In our opinion, there were two main challenges in this contest:
1) The magnitude of the data: the dataset has about 260M music ratings
in the range 0-> 100. Each rating is composed of user, music item, time of rating and the numeric rating. Time of ratings is between 2249 - 6649 (this is from the top of my head - minor inaccuracies possible).
2) Special characteristics of the data: data includes some taxonomy information which relates music tracks to albums, artists and genere.
Here is some more information about the data from the contest website:
The dataset is split into three subsets:
* - Train data: in the file trainIdx1.txt
* - Validation data: in the file validationIdx1.txt
* - Test data: in the file testIdx1.txt
For each subset, user rating data is grouped by user. First line for a user is formatted as:
Each of the next <#UserRatings> lines describes a single rating by
The scores are integers lying between 0 and 100. All user id's and item id's are consecutive integers, both starting at zero. Dates are integers describing number of days elapsed since an undisclosed date.
An item has at least 20 ratings in the total dataset (including train, validation, and test sets).
Each user has at least 10 ratings in the training data, which were given by the user earlier than his validation ratings. Then, each user has exactly four ratings in the validation data, which come earlier in time than the ratings by the same user in the test data. Finally, the test data holds the last 6 ratings of each user.
For the test subset, we withheld the scores. The contestants are asked to provide predictions for these test scores. The predictions should be arranged by the given test set order. Each prediction is quantized to one of the 256 evenly spaced numbers between 0 and 100 (100*0/255, 100*1/255,...,100*254/255, 100*255/255). Thus, a single unsigned byte would be dedicated for a predicted value, and predicting the 6,005,940 ratings of the test set would require 6,005,940 bytes. (We provide C and Python programs for converting into well-formatted prediction files.)
The evaluation criterion is the root mean squared error (RMSE) between predicted ratings and true ones.
The test subset is further split into two equally sized subsets, called Test1 and Test2. Test1 is used to rank contestants on the public Leaderboard and Test2 is used for deciding the winners of the contest. The split between Test1 and Test2 is not disclosed.
The dataset statistics are as follows:
#Users #Items #Ratings #TrainRatings #ValidationRatings #TestRatings
1,000,990 624,961 262,810,175 252,800,275 4,003,960 6,005,940
Besides of the rating itself, there is taxonomy information as well. In other words:
* Each music item has an album.
* Each album has an artist.
* Each album has a genre.
Here is an excerpt from the contest website:
A distinctive feature of this dataset is that user ratings are given to entities of four different types: tracks, albums, artists, and genres. In addition, the items are tied together within a hierarchy. That is, for a track we know the identity of its album, performing artist and associated genres. Similarly we have artist and genre annotation for the albums. Both users and items (tracks, albums, artists and genres) are represented as meaningless anonymous numbers so that no identifying information is revealed.
Our solution method:
* We used GraphLab for rapid prototyping of multiple collaborative filtering algorithms and
for fine tuning their parameters. Multiple algorithms where blended together using the ensemble method (you are welcome to read more in our paper!).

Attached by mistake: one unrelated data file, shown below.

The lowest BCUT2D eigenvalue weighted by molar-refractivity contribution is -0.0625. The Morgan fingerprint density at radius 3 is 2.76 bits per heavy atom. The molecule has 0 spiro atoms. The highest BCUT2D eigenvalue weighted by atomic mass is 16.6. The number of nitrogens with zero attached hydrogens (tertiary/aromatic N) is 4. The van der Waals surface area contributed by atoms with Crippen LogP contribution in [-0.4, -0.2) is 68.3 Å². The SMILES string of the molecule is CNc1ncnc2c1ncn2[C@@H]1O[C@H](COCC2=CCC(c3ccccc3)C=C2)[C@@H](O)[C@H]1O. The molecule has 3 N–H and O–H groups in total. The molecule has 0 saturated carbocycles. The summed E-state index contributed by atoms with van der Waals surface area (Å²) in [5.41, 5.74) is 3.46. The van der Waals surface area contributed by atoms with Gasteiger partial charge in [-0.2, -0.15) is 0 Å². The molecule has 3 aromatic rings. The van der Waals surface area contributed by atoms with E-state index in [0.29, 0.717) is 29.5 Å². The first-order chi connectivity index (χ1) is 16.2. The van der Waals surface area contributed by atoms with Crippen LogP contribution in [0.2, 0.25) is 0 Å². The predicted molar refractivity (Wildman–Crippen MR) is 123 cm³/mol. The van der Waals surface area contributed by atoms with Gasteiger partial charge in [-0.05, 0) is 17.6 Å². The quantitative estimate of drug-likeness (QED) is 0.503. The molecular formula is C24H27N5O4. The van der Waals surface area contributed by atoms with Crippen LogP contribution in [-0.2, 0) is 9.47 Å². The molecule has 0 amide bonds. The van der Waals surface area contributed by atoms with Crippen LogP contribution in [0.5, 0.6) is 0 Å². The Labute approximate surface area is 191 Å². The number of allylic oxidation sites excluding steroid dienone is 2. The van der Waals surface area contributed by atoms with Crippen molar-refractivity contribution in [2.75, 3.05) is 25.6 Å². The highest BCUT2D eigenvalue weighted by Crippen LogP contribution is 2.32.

* Most linear models take into account only the information about user, music item and rating. So the user-> item matrix is decomposed to build a linear model. However, if we know that a user likes Madona, he may like different Madona albums/or songs than the one he rated. So it is good to have this relation in the model. The same with user who likes Jazz, he may well like other albums of Jazz. Since the rating is for a single song, if we do not relate the artist to the song, we miss this information. We propose a novel method called MFITR (matrix factorization item taxonomy regularization)
1) Add feature vector for artist, that mean that if a user like a certain artist it will add to the ratings of other songs of this artist.
2) Add a linear connection between the artist and the items, or else if they will be independent, thus making section 1) not useful. So we added weights that links between user, artist and album. The weights force that if user rated one album or artist higher, it will result in other items from the same artist or album to be higher as well.
3) We did not use genere in our model, although in principal genre can be added using the same technique.
We believe that Yahoo KDD CUP contest data is a great academic resource for both academic researchers as well as high-tech companies who perform collaborative filtering tasks. This is why we release a large portion of our source code as part of GraphLab's collaborative filtering library. Python/Matlab scripts are available for converting the data between KDD format into GraphLab's format.
Recently, we learned from Noam Koenigstein, a Tel-Aviv PhD candidate, about a related paper that was submitted for publication: Yahoo! Music Recommendations: Modeling Music Ratings with Temporal Dynamics and Item Taxonomy. By Gideon Dror, Noam Koenigstein and Yehuda Koren: In ACM Conference on Recommender Systems (RecSys), 2011. While obtained independently, our solution has some similarities to their proposed solution by adding a feature vectors for artist and albums. Their paper have also nice overview of KDD data characteristics in section 3.
I got another interesting resource from Yao Wu: InnerSpace group website: http://apex.sjtu.edu.cn/apex_wiki/svdfeature - they won the 3rd place this year.
And here is the workshop website including all presentations.